Open main menu

Wikipedia β

The first four iterations of the Koch snowflake
The first seven iterations in animation
Zooming into the Koch curve

The Koch snowflake (also known as the Koch curve, Koch star, or Koch island[1]) is a mathematical curve and one of the earliest fractal curves to have been described. It is based on the Koch curve, which appeared in a 1904 paper titled "On a continuous curve without tangents, constructible from elementary geometry" (original French title: Sur une courbe continue sans tangente, obtenue par une construction géométrique élémentaire)[2] by the Swedish mathematician Helge von Koch.

The progression for the area of the snowflake converges to 8/5 times the area of the original triangle, while the progression for the snowflake's perimeter diverges to infinity. Consequently, the snowflake has a finite area bounded by an infinitely long line.



The Koch snowflake can be constructed by starting with an equilateral triangle, then recursively altering each line segment as follows:

  1. divide the line segment into three segments of equal length.
  2. draw an equilateral triangle that has the middle segment from step 1 as its base and points outward.
  3. remove the line segment that is the base of the triangle from step 2.

After one iteration of this process, the resulting shape is the outline of a hexagram.

The Koch snowflake is the limit approached as the above steps are followed over and over again. The Koch curve originally described by Helge von Koch is constructed with only one of the three sides of the original triangle. In other words, three Koch curves make a Koch snowflake.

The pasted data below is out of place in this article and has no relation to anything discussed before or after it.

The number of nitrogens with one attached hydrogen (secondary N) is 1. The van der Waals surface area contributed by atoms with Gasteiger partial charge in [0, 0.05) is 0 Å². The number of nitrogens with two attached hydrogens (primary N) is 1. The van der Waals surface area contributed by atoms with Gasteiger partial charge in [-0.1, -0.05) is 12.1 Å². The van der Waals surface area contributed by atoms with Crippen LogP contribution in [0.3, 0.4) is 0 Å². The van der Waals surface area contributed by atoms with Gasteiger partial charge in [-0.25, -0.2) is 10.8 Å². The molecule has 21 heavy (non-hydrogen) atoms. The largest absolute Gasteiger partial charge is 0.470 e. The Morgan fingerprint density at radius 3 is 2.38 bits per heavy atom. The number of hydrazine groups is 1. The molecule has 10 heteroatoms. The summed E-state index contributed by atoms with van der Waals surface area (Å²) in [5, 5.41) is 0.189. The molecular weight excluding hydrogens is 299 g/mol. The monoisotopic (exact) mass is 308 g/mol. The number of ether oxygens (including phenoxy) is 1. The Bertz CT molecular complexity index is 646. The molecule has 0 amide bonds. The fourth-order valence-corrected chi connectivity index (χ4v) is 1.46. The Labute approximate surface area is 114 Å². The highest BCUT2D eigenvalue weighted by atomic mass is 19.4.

Perimeter of the Koch snowflakeEdit

After each iteration, the number of sides of the Koch snowflake increases by a factor of 4, so the number of sides after n iterations is given by:


If the original equilateral triangle has sides of length s, the length of each side of the snowflake after n iterations is:


the perimeter of the snowflake after n iterations is:


The Koch curve has an infinite length because the total length of the curve increases by a factor of four thirds with each iteration. Each iteration creates four times as many line segments as in the previous iteration, with the length of each one being one-third the length of the segments in the previous stage. Hence the length of the curve after n iterations will be (4/3)n times the original triangle perimeter, which is unbounded as n tends to infinity.

Limit of perimeterEdit

As the number of iterations tends to infinity, the limit of the perimeter is:


since |4/3| > 1.

A ln 4/ln 3-dimensional measure exists, but has not been calculated so far. Only upper and lower bounds have been invented.[3]

Area of the Koch snowflakeEdit